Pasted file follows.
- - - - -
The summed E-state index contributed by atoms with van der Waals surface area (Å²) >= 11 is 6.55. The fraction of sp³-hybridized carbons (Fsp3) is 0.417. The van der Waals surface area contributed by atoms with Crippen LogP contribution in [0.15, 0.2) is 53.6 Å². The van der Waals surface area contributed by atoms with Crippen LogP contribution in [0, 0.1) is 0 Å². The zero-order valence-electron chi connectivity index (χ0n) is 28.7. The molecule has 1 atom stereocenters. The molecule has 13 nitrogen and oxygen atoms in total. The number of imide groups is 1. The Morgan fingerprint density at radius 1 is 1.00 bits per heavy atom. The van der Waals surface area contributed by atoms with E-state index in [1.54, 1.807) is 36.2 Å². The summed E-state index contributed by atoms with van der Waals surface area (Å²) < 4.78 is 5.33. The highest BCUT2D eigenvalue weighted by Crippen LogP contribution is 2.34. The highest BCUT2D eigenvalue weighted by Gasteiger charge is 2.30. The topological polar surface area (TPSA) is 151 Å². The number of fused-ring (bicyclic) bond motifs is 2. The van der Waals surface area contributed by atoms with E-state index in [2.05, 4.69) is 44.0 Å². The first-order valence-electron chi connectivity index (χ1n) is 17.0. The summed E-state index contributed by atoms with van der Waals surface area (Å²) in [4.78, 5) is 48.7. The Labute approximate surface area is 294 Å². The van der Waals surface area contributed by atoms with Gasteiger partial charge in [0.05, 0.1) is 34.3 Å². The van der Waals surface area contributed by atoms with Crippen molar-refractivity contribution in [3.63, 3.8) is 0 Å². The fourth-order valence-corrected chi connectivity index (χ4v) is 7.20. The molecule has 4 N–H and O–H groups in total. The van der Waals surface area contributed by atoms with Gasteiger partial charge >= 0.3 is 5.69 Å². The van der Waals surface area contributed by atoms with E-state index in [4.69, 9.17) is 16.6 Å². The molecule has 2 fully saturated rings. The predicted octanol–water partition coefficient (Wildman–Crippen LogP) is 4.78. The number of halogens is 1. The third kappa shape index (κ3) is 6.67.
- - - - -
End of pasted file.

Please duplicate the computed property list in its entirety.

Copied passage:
The summed E-state index contributed by atoms with van der Waals surface area (Å²) >= 11 is 6.55. The fraction of sp³-hybridized carbons (Fsp3) is 0.417. The van der Waals surface area contributed by atoms with Crippen LogP contribution in [0.15, 0.2) is 53.6 Å². The van der Waals surface area contributed by atoms with Crippen LogP contribution in [0, 0.1) is 0 Å². The zero-order valence-electron chi connectivity index (χ0n) is 28.7. The molecule has 1 atom stereocenters. The molecule has 13 nitrogen and oxygen atoms in total. The number of imide groups is 1. The Morgan fingerprint density at radius 1 is 1.00 bits per heavy atom. The van der Waals surface area contributed by atoms with E-state index in [1.54, 1.807) is 36.2 Å². The summed E-state index contributed by atoms with van der Waals surface area (Å²) < 4.78 is 5.33. The highest BCUT2D eigenvalue weighted by Crippen LogP contribution is 2.34. The highest BCUT2D eigenvalue weighted by Gasteiger charge is 2.30. The topological polar surface area (TPSA) is 151 Å². The number of fused-ring (bicyclic) bond motifs is 2. The van der Waals surface area contributed by atoms with E-state index in [2.05, 4.69) is 44.0 Å². The first-order valence-electron chi connectivity index (χ1n) is 17.0. The summed E-state index contributed by atoms with van der Waals surface area (Å²) in [4.78, 5) is 48.7. The Labute approximate surface area is 294 Å². The van der Waals surface area contributed by atoms with Gasteiger partial charge in [0.05, 0.1) is 34.3 Å². The van der Waals surface area contributed by atoms with Crippen molar-refractivity contribution in [3.63, 3.8) is 0 Å². The fourth-order valence-corrected chi connectivity index (χ4v) is 7.20. The molecule has 4 N–H and O–H groups in total. The van der Waals surface area contributed by atoms with Gasteiger partial charge >= 0.3 is 5.69 Å². The van der Waals surface area contributed by atoms with E-state index in [4.69, 9.17) is 16.6 Å². The molecule has 2 fully saturated rings. The predicted octanol–water partition coefficient (Wildman–Crippen LogP) is 4.78. The number of halogens is 1. The third kappa shape index (κ3) is 6.67.